2. These seeds boast a significant amount of oleic acid, a mono-unsaturated fatty acid, constituting up to 50% of their fatty acids. Oleic acid aids in reducing LDL ("bad cholesterol") levels and increasing HDL ("good cholesterol") levels, potentially preventing coronary artery disease and stroke, as supported by research on the Mediterranean diet.

  3. Additionally, sesame seeds are valuable sources of dietary protein, containing high-quality amino acids crucial for growth, particularly in children. Just 100 grams of seeds provide approximately 18 grams of protein, fulfilling 32% of daily recommended values.

  4. These seeds contain various health-promoting compounds such as sesamol, sesaminol, furyl-methanthiol, guaiacol, phenyl ethanthiol, furaneol, vinyl guacol, and decadienal. Sesamol and sesaminol act as phenolic antioxidants, collectively combating harmful free radicals in the body.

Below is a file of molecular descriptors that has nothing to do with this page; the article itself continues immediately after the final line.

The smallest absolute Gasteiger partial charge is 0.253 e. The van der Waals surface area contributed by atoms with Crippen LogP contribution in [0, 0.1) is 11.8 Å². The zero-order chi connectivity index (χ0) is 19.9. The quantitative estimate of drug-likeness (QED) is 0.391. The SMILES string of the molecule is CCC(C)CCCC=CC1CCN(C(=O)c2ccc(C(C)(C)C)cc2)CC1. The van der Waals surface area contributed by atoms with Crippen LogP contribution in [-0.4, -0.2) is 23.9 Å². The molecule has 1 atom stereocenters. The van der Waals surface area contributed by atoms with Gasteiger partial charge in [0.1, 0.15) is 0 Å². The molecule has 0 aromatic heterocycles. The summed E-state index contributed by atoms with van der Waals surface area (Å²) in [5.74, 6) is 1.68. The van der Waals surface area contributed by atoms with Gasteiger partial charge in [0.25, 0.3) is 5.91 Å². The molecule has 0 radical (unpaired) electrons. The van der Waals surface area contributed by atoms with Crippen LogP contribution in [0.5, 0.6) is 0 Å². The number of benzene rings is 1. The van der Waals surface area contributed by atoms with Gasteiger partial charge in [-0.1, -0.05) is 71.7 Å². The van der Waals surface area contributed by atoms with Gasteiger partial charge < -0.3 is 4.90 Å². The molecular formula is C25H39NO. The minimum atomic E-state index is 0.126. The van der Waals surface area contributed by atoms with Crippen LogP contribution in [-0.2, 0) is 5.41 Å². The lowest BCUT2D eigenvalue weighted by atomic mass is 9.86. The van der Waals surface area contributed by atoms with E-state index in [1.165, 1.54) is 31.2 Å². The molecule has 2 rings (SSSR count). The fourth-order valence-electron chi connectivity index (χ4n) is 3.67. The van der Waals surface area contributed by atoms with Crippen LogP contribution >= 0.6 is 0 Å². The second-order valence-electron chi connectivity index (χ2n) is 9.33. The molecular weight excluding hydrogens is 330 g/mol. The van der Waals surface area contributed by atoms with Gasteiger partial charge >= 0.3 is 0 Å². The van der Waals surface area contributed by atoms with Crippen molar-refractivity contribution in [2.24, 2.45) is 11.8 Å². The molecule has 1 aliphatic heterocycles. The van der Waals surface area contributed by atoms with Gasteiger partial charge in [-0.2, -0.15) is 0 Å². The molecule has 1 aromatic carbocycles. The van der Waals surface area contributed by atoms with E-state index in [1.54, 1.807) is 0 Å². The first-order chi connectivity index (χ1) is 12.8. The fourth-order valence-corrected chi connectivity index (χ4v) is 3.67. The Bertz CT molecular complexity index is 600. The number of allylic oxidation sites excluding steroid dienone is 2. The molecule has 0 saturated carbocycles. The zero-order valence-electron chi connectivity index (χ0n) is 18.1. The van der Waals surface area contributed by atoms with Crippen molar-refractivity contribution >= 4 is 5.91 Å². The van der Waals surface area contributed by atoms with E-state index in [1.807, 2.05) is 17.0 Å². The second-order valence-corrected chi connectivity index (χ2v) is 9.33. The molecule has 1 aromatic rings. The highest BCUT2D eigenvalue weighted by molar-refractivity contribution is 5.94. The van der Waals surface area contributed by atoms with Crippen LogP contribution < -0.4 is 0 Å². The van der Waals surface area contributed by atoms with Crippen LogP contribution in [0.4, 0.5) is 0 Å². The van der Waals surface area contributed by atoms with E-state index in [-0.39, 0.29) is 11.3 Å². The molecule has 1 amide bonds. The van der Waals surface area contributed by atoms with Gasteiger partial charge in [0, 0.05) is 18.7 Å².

5. Sesame seeds are rich in essential vitamins and minerals, particularly B-complex vitamins like niacin, folic acid, thiamin (vitamin B1), pyridoxine (vitamin B6), and riboflavin.

  6. A 100-gram serving of sesame seeds contains 97 µg of folic acid, meeting 25% of the recommended daily intake. Folic acid plays a crucial role in DNA synthesis and may prevent neural tube defects in newborns when consumed by expectant mothers during the peri-conception period.

  7. Niacin, another B-complex vitamin abundant in sesame, provides approximately 4.5 mg or 28% of the daily required levels in a 100-gram serving. Niacin aids in lowering LDL-cholesterol levels and enhances GABA activity in the brain, potentially reducing anxiety and neurosis.

  8. Sesame seeds are exceptionally rich in essential minerals such as calcium, iron, manganese, zinc, magnesium, selenium, and copper. These minerals play vital roles in bone mineralization, red blood cell production, enzyme synthesis, hormone production, and the regulation of cardiac and skeletal muscle activities.